Mon. Oct 18th, 2021

The Martian South Pole ice cap was captured in 2000 by a Mars Orbiter camera.

About the recent hubbub Ofbsurface Lake has been detected On Mars There is a new twist, As New research argues That underground structure is not a lake at all. Researchers behind the study say That, Instead of liquid water, Mars has a south pole smectites, A class of soil that has been misinterpreted in the data.

The waters of Mars are of interest to planetary scientists and astronomersUse of its importance in life. The planet held water like a dry lake in its ancient historyThe bed is currently being explored By Perseverance Rover, But many have expressed hope that liquid water Still exists In significant amounts On the red planet. There was some research Marked what was seen to be sSurface lake, bNow A Paper Published The Geophysical Research Letter this month argues for the surrounding conditions South The pole is not exactly for liquid water And smectites are a possible culprit for that signal in anger DAta.

“I don’t really believe the lake concept holds water, so an alternative was needed … Mars has plenty of smectite and spectroscopy has been extensively studied, but the radar community has largely ignored them. I hope we consider them more fully in the future.” And reconsider some of our previous work in light of these new results. “

A sheet of ice at the south pole of Mars, pictured by the Mars Reconnaissance Orbiter, 186 miles above Mars.

Mars on the European Space Agency’s Advanced Radar for Subsurface and Ionosphere Sounding (Marsis) Mars Express Spacecraft radar sounding equipment has detected very bright regions pointing to a subsurface material with greater electrical conductivity than Martian rock or ice, both of which are abundant. The south pole of the planet. Some researchers believed it was evidence of water beneath the frozen surface; Others felt that the conditions were not right.

New research is underway Another paper Published in a geophysical research letter earlier this month, it identified a larger number of bright spots on the surface than previously found. This finding indicates that the South Pole may be rusty with surface lakes; As a NASA study co-author and research scientist, Jeffrey Plot put it in one NASA press release At that time, “either liquid water beneath the south pole of Mars is normal or these signals indicate something else.” The recent paper suggests the latter.

Aditya Khulla, a planetary scientist at Arizona State University and another author of the paper, said in an email that radar-bright spots “could actually be soil or similar material regions that produce previously bright reflections that point to liquids. Water matter … works by Smith et al. . (2021) provides experimental and theoretical frameworks in support of this scenario.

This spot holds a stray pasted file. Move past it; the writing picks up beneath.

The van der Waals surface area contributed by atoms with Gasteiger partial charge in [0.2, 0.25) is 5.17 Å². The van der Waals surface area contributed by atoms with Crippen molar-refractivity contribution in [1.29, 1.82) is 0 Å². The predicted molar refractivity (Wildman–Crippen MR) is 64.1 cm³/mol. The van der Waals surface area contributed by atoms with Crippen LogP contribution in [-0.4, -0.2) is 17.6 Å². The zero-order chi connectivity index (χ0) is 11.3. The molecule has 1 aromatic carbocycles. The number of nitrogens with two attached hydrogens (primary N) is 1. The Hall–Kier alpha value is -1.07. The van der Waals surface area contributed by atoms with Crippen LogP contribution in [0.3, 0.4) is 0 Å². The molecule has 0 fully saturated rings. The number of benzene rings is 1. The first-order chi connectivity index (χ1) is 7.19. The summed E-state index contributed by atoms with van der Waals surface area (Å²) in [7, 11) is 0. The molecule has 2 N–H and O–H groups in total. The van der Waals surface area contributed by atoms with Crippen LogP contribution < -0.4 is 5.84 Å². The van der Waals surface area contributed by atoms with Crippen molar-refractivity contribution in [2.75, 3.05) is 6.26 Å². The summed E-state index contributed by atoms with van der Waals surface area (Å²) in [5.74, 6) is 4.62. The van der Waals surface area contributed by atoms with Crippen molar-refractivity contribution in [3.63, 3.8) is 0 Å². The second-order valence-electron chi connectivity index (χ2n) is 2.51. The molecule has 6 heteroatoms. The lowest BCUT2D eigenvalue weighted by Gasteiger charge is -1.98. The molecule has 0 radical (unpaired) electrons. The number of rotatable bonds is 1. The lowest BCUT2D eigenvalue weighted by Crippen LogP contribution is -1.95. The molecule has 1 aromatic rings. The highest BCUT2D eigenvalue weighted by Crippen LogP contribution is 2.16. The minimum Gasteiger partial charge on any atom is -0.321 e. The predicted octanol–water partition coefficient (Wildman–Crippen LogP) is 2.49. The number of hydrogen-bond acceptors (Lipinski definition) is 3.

The radar ice cap of Mars on the radar shows several bright spots.

As discussed in the new paper, there were two problems with the idea that the surface structure could be a lake of liquid water. The first problem was salt: It reduces the melting point of water, but Mars will need much more salt than expected at the South Pole to help the ice melt. The second problem was heat. Mars is very cold; Temperature average -81 ° Fahrenheit, just below the freezing point of water.

A Paper of 2019 A different group thinks that local thermal inconsistencies will be necessary to heat Martian ice sufficiently to create water in the area. If water is actually below the pole, then magnetism is the most probable answer. Michael Surrey, a planetary scientist at Purdue University who wrote the paper and has nothing to do with the new one, said in an email that “one thing to look forward to in the future is that their lab tests will be done at cool temperatures. They tested at 230K. [-46°F], But as the authors admit, this temperature is probably too warm for the lower part [south pole’s layered] Ice. “

“In the end, I don’t think the liquid water hypothesis has been completely ruled out,”‘But this author and others in the community have nicely shown that there are potential alternative explanations that need to be taken very seriously,’ Sori added.

The proof will be in the pudding (bright areas around the South Pole), but unfortunately we don’t have a device that can dive into them. Right now the Mars Express Orbiter is collecting data Almost from above 20 years, but we More direct testing may be needed to confirm what it is Underground chemistry Going.

“I would never drop liquid on the surface of Mars, but the Marsis instrument was sent for hydraulic search and it was the best candidate in 18 years,” Smith said. “Everyone would love to find liquid water, but unfortunately, I don’t think we can find any with the help of current instruments.”

More: If there was water on Mars, where did it go?

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